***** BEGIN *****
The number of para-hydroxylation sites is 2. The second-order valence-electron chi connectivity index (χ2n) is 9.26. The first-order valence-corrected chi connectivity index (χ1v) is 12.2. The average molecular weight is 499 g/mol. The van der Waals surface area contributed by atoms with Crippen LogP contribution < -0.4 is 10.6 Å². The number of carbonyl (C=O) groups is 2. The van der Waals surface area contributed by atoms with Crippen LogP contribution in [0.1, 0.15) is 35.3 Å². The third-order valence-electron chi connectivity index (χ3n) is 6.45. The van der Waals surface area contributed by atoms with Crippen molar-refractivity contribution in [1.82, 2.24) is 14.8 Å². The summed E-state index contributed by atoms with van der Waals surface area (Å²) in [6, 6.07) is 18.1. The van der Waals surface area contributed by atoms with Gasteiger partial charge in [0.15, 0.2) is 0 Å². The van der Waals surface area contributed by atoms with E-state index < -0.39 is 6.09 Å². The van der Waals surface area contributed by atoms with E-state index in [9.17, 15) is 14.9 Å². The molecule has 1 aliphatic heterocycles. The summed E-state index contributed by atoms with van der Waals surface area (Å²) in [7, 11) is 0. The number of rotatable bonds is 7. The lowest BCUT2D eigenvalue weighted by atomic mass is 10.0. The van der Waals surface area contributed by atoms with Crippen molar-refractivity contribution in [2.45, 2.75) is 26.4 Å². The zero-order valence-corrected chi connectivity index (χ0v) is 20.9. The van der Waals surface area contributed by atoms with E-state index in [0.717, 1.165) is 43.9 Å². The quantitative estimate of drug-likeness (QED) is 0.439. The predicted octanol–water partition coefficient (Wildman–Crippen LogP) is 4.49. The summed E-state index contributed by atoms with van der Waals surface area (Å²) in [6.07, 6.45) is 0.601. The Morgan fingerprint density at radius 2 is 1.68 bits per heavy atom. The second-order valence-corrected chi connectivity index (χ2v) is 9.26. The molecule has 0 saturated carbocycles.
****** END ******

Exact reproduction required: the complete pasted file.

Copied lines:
The number of para-hydroxylation sites is 2. The second-order valence-electron chi connectivity index (χ2n) is 9.26. The first-order valence-corrected chi connectivity index (χ1v) is 12.2. The average molecular weight is 499 g/mol. The van der Waals surface area contributed by atoms with Crippen LogP contribution < -0.4 is 10.6 Å². The number of carbonyl (C=O) groups is 2. The van der Waals surface area contributed by atoms with Crippen LogP contribution in [0.1, 0.15) is 35.3 Å². The third-order valence-electron chi connectivity index (χ3n) is 6.45. The van der Waals surface area contributed by atoms with Crippen molar-refractivity contribution in [1.82, 2.24) is 14.8 Å². The summed E-state index contributed by atoms with van der Waals surface area (Å²) in [6, 6.07) is 18.1. The van der Waals surface area contributed by atoms with Gasteiger partial charge in [0.15, 0.2) is 0 Å². The van der Waals surface area contributed by atoms with E-state index < -0.39 is 6.09 Å². The van der Waals surface area contributed by atoms with E-state index in [9.17, 15) is 14.9 Å². The molecule has 1 aliphatic heterocycles. The summed E-state index contributed by atoms with van der Waals surface area (Å²) in [7, 11) is 0. The number of rotatable bonds is 7. The lowest BCUT2D eigenvalue weighted by atomic mass is 10.0. The van der Waals surface area contributed by atoms with Crippen molar-refractivity contribution in [2.45, 2.75) is 26.4 Å². The zero-order valence-corrected chi connectivity index (χ0v) is 20.9. The van der Waals surface area contributed by atoms with E-state index in [0.717, 1.165) is 43.9 Å². The quantitative estimate of drug-likeness (QED) is 0.439. The predicted octanol–water partition coefficient (Wildman–Crippen LogP) is 4.49. The summed E-state index contributed by atoms with van der Waals surface area (Å²) in [6.07, 6.45) is 0.601. The Morgan fingerprint density at radius 2 is 1.68 bits per heavy atom. The second-order valence-corrected chi connectivity index (χ2v) is 9.26. The molecule has 0 saturated carbocycles.